Admissions scheme betrays university values


North Wind Staff

On March 12, 50 people were charged in federal court with running a nationwide university admission scheme aimed at allowing affluent individuals to pay for their children’s admission into elite schools. The $25 million conspiracy dates back to 2011, and was facilitated through a for-profit college counseling business called Edge College and Career Network LLC. Through vast monetary donations from parents, underqualified candidates were able to gain entry into various schools, including Yale University, Georgetown University and Stanford University.

The scheme represents a complete betrayal of university values of equality and integrity. In complete bourgeoise fashion, it serves as just another example of the privileged elite trampling over those beneath them. Each spot taken by those individuals represents not just someone receiving a privilege they didn’t earn, but stealing that spot from somebody who did.

The scandal has decimated public trust in the admissions process. Individuals who lost their spots to the undeserving are not the only victims. All those who feel demotivated to pursue college because they feel the system is rigged against them have had their worst fears validated.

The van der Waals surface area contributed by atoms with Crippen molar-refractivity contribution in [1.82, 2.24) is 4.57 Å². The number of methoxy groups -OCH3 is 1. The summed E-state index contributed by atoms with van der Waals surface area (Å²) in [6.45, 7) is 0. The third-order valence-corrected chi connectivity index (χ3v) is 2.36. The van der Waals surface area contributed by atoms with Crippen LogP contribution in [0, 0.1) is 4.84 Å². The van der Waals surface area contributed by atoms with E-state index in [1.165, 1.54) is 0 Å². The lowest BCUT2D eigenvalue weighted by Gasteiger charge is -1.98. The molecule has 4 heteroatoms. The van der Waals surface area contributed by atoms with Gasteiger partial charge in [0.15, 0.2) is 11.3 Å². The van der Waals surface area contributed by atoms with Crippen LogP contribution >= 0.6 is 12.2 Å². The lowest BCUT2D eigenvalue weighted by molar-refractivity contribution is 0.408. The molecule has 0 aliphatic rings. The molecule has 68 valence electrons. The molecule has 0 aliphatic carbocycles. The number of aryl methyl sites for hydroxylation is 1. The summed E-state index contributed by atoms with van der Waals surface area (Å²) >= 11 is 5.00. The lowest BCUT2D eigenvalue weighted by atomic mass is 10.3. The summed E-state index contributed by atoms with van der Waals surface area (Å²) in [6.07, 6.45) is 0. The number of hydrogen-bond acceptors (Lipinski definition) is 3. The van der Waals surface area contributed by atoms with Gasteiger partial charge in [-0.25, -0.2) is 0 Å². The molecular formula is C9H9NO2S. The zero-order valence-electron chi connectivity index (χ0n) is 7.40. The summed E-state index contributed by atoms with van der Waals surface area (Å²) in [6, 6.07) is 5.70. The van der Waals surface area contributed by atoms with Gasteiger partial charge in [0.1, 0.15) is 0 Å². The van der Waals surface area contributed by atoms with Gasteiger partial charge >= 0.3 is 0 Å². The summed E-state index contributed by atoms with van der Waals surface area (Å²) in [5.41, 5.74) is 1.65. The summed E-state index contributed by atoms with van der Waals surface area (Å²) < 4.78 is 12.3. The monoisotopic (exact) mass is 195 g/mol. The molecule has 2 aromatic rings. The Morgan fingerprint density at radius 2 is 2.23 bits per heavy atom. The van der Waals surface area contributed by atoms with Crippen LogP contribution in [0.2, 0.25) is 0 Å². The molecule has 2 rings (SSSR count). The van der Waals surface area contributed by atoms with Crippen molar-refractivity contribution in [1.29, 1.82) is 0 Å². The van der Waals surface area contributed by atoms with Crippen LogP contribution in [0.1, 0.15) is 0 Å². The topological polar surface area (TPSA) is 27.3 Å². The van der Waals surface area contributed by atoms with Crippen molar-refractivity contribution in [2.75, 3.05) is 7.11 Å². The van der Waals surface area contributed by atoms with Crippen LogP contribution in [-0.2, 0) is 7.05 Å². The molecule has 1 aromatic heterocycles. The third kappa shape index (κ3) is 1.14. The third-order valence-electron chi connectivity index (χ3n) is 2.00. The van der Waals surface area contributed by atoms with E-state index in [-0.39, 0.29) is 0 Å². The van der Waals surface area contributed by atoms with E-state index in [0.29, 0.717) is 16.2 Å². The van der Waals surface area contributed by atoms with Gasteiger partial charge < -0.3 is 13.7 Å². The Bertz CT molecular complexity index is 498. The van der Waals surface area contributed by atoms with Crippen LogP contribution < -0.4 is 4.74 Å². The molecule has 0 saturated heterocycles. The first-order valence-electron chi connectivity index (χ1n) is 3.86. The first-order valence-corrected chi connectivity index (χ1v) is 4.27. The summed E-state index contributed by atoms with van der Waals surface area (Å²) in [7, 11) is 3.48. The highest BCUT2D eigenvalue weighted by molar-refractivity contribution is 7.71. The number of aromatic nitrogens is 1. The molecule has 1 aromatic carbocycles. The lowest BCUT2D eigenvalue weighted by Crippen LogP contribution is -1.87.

Academic integrity is the supporting pillar of higher education. Students are held to incredibly high standards, and in most cases, cheating or plagiarism results in immediate suspension or expulsion. Yet, those entrusted as gatekeepers to the Ivy League traded their integrity for quick profit. In forfeiting the same values they’re supposed to screen potential students for, they delegitimized the entire admissions process.

While the individuals in the scandal have been indicted, we have no idea whether other similar schemes are underway. The possibility of fraudulent admissions has become a reality, and undoing the damage to trust and college integrity will take time to rebuild.

In the future, we hope to see these universities take initiatives to make prestigious schools more accessible to those without economic privilege. Prestige and opportunity belongs in the hands of those who worked for it, not those who paid for it.